Do you need help planning a festival?
AL ZAGOFSKY/SPECIAL TO THE TIMES NEWS Eileen East is completing a series of workshops in festival planning and operations hosted by the Pennsylvania Department of Tourism, the Pennsylvania Council of the Arts, and Temple University.
Need help planning a festival? If you are in Carbon County, you might want to contact Eileen East from Jim Thorpe.
East is completing a series of Harrisburg workshops in festival planning and operations hosted by the Pennsylvania Department of Tourism, the Pennsylvania Council of the Arts, and Temple University.
While organizing last year's Carbon County Art Odyssey, East submitted a grant proposal to the Lehigh Valley Arts Council. The grant proposal was, in turn, submitted to the Pennsylvania Council of the Arts for funding.
"In March I received an email," East explained. "I was asked to submit a proposal to go to a training that the State was giving for people who conducted festivals."
"The initial email required experience with a festival that ran at least two years." East said. "As the Art Odyssey had only run one year, I ignored it."
She later reconsidered, submitted a proposal, and was accepted. "I was chosen with only one year of experience although two years were required," East noted. "I can only guess that I was the only person from Carbon County that had recently applied to the State for a grant for a festival."
East joined a group numbering 15 people from all over Pennsylvania. She learned that they were the fifth group to participate in this festival training program. The previous four programs were targeted at large festivals. This program was specifically aimed at smaller festivals.
"On the first day, we covered creating and sticking to a budget," East said. "On the second day, we talked about how to attract permanent corporate sponsors."
The third day attacked the broad subject of planning for disasters. "It covered all the way from when the weather turns horrible, having your volunteers or performers not show up, to your equipment failing."
The program discussed a disaster know in the trade as "hijacking." "One woman had someone come in dressed in a festival costume," East explained. "They passed out literature inviting people to a party and they took the audience away.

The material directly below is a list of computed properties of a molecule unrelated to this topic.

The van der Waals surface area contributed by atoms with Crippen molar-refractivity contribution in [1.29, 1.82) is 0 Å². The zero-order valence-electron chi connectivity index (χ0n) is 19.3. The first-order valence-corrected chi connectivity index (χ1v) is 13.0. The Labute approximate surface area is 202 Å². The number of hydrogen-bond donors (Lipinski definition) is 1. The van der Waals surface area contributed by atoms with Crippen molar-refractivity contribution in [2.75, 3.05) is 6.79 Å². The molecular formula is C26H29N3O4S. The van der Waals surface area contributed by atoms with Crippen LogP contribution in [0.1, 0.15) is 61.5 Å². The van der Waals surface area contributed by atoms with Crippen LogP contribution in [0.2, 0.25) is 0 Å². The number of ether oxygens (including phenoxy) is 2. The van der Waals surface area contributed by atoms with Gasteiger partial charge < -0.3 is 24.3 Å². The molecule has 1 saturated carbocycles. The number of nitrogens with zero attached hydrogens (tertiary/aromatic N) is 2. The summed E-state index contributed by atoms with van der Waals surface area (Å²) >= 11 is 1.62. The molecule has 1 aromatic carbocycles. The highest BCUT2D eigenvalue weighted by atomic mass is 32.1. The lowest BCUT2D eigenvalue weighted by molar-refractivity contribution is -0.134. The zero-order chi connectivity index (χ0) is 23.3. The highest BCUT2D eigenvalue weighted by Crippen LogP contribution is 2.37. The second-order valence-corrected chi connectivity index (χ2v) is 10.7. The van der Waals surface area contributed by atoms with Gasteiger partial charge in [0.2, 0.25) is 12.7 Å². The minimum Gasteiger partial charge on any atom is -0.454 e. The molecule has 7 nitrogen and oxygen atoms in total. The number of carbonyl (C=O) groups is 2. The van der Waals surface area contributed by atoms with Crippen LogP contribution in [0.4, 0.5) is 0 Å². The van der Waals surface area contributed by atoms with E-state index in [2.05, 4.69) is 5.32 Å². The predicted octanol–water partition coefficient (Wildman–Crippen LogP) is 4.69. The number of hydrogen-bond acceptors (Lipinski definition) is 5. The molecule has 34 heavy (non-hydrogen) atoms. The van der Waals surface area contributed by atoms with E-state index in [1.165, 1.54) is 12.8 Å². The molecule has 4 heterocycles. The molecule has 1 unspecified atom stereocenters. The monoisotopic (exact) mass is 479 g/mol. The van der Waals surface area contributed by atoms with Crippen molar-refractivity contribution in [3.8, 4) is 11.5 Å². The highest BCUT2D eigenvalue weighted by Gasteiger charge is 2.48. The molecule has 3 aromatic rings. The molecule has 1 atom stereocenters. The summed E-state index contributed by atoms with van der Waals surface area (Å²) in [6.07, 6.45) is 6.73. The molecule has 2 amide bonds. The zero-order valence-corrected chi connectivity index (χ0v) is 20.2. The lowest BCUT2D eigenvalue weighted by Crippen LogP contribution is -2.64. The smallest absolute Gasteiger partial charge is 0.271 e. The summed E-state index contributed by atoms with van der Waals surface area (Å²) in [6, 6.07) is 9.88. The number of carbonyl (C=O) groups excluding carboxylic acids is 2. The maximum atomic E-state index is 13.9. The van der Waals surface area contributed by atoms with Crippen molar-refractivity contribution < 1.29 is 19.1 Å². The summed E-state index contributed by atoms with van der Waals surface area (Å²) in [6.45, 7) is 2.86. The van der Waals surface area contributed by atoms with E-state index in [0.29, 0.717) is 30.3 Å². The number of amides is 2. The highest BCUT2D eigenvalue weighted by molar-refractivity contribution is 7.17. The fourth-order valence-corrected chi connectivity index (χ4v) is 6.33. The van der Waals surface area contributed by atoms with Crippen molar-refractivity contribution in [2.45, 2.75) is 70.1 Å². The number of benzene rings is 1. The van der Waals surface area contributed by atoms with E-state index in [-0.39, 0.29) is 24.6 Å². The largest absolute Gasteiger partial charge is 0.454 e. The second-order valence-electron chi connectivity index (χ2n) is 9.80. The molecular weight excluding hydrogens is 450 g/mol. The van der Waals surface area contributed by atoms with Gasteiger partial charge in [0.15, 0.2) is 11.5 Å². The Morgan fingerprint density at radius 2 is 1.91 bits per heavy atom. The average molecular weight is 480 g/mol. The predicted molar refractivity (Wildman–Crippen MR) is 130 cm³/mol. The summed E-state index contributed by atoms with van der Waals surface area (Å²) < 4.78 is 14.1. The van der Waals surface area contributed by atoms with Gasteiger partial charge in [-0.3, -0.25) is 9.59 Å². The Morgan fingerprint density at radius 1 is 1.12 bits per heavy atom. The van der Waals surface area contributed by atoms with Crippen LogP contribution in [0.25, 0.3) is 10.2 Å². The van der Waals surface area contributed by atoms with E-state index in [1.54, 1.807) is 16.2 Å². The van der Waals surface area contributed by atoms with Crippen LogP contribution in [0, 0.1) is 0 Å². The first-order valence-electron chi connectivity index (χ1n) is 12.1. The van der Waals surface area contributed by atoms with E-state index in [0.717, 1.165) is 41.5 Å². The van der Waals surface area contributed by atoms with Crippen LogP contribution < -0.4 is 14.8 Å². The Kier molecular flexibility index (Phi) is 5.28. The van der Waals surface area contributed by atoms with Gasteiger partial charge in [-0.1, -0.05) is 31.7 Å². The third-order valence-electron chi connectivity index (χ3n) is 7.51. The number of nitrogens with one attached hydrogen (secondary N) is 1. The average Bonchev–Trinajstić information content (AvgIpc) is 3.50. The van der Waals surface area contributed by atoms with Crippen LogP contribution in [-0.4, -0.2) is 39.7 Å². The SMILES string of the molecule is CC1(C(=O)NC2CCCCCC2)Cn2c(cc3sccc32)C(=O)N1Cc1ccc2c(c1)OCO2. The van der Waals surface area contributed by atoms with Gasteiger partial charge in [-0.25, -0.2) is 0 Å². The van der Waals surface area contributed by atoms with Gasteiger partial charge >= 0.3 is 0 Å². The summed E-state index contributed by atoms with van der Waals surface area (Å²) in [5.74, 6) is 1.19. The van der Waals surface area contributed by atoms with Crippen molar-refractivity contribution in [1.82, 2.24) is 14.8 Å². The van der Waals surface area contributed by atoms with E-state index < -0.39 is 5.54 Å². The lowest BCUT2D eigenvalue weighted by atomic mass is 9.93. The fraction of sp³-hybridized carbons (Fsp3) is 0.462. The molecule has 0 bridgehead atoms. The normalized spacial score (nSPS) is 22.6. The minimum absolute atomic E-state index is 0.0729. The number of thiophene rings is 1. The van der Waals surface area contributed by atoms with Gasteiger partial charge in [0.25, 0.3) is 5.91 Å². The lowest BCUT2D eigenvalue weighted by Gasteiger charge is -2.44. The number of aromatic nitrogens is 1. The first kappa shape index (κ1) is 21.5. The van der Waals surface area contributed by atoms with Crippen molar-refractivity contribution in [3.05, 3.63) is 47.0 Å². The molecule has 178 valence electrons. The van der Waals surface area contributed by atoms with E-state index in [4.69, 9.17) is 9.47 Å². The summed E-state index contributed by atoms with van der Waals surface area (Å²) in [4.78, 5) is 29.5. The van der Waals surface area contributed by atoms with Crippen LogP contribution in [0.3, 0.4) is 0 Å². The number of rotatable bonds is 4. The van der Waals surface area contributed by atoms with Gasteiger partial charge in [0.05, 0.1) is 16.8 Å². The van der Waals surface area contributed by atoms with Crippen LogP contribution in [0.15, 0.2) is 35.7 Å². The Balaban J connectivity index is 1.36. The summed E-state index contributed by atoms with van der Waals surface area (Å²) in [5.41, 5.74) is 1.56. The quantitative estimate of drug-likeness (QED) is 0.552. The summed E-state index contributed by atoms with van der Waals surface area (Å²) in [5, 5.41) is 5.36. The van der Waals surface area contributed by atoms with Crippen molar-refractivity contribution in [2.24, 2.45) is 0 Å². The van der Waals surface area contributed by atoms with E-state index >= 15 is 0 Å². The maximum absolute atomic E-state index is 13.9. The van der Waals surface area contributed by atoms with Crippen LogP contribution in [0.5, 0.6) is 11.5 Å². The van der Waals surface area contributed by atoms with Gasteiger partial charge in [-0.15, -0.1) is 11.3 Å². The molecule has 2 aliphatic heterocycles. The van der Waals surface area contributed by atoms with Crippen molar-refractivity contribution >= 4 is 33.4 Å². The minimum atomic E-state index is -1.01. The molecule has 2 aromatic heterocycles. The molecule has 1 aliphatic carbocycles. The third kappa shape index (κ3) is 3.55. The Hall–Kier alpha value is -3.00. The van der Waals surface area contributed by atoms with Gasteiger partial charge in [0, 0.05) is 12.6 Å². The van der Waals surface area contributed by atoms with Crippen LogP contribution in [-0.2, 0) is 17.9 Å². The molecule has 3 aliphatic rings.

"I had my email response hijacked by someone advertising," she continued. "I must have gotten 80 million Viagra responses instead of people asking for information.
"In another incident, the logo from one festival was duplicated and used to set up a rival festival," East added. "We had lots of those concerns."
While running the Art Odyssey, East learned a lot. "I made a lot of mistakes. I wasn't prepared for the emergencies and disasters. I didn't understand what my responsibilities to our sponsors and to the grants were.
"From the workshop, I learned how to approach sponsors, what to say," she said. "When I worked with Ski Blue Mountain as a sponsor, I didn't understand what they needed, and I was not able to produce. They thought we were proposing a craft show. We were an art show.
"That was a disconnect. A private sponsor wants commercial benefit. You have show that you can provide it."
"I didn't understand that you have to plan for disasters. I had several huge disasters." The Art Odyssey fell into near chaos when a volunteer art organization pulled out at the last moment and the weekend was hit with torrential rains. "I had no alternative plans," she said.
The final training of the program will include a behind-the-scene visit to a Gettysburg festival.
"Then, we will discuss what will come next - the disappearing funding for tourism and festivals," she said.
"Ed Rendell and Keith McCall had a huge initiative to increase tourism and funding for tourism and creating a bed tax to provide funding for tourism," East said. "Both are leaving." She felt that with the lingering economic recovery, the budget woes, and the perceived lack of support for tourism among the candidates running to replace them, the future looms darkly for tourism funding.
East believes that with the near-term future of tourism and arts funding shrinking, the State thought that this program might be its last chance to help the local festivals to help themselves by placing a festival resource person in each community.
East plans to continue her training into the summer. At that time, she hopes to be able to share what she learned with people planning to run festivals in Carbon County.
For information, contact Eileen East at: email@example.com, or: (570) 325-0216.